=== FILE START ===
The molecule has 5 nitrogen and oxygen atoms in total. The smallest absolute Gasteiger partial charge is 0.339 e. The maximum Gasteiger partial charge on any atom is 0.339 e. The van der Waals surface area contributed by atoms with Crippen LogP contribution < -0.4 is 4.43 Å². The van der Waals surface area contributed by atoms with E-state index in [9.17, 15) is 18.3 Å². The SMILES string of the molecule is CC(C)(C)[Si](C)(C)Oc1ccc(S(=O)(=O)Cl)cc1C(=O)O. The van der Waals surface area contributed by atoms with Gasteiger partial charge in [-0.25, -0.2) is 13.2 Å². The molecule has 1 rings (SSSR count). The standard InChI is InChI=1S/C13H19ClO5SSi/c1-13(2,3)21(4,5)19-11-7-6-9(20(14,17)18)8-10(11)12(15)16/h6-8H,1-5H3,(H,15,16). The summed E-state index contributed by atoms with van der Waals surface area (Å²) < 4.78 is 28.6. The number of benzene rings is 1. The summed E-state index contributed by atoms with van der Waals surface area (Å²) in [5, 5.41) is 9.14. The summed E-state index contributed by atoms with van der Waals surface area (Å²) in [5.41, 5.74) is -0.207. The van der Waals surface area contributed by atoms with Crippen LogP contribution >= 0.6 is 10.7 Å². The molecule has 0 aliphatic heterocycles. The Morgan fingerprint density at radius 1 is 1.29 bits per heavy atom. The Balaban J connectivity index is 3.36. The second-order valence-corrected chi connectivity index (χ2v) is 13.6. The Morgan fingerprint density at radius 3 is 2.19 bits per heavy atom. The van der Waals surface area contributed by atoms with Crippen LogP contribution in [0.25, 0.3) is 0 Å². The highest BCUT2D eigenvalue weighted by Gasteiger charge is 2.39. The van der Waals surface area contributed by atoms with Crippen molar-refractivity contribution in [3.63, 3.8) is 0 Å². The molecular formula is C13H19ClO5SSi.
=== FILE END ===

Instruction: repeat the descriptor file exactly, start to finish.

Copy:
The molecule has 5 nitrogen and oxygen atoms in total. The smallest absolute Gasteiger partial charge is 0.339 e. The maximum Gasteiger partial charge on any atom is 0.339 e. The van der Waals surface area contributed by atoms with Crippen LogP contribution < -0.4 is 4.43 Å². The van der Waals surface area contributed by atoms with E-state index in [9.17, 15) is 18.3 Å². The SMILES string of the molecule is CC(C)(C)[Si](C)(C)Oc1ccc(S(=O)(=O)Cl)cc1C(=O)O. The van der Waals surface area contributed by atoms with Gasteiger partial charge in [-0.25, -0.2) is 13.2 Å². The molecule has 1 rings (SSSR count). The standard InChI is InChI=1S/C13H19ClO5SSi/c1-13(2,3)21(4,5)19-11-7-6-9(20(14,17)18)8-10(11)12(15)16/h6-8H,1-5H3,(H,15,16). The summed E-state index contributed by atoms with van der Waals surface area (Å²) < 4.78 is 28.6. The number of benzene rings is 1. The summed E-state index contributed by atoms with van der Waals surface area (Å²) in [5, 5.41) is 9.14. The summed E-state index contributed by atoms with van der Waals surface area (Å²) in [5.41, 5.74) is -0.207. The van der Waals surface area contributed by atoms with Crippen LogP contribution >= 0.6 is 10.7 Å². The molecule has 0 aliphatic heterocycles. The Morgan fingerprint density at radius 1 is 1.29 bits per heavy atom. The Balaban J connectivity index is 3.36. The second-order valence-corrected chi connectivity index (χ2v) is 13.6. The Morgan fingerprint density at radius 3 is 2.19 bits per heavy atom. The van der Waals surface area contributed by atoms with Crippen LogP contribution in [0.25, 0.3) is 0 Å². The highest BCUT2D eigenvalue weighted by Gasteiger charge is 2.39. The van der Waals surface area contributed by atoms with Crippen molar-refractivity contribution in [3.63, 3.8) is 0 Å². The molecular formula is C13H19ClO5SSi.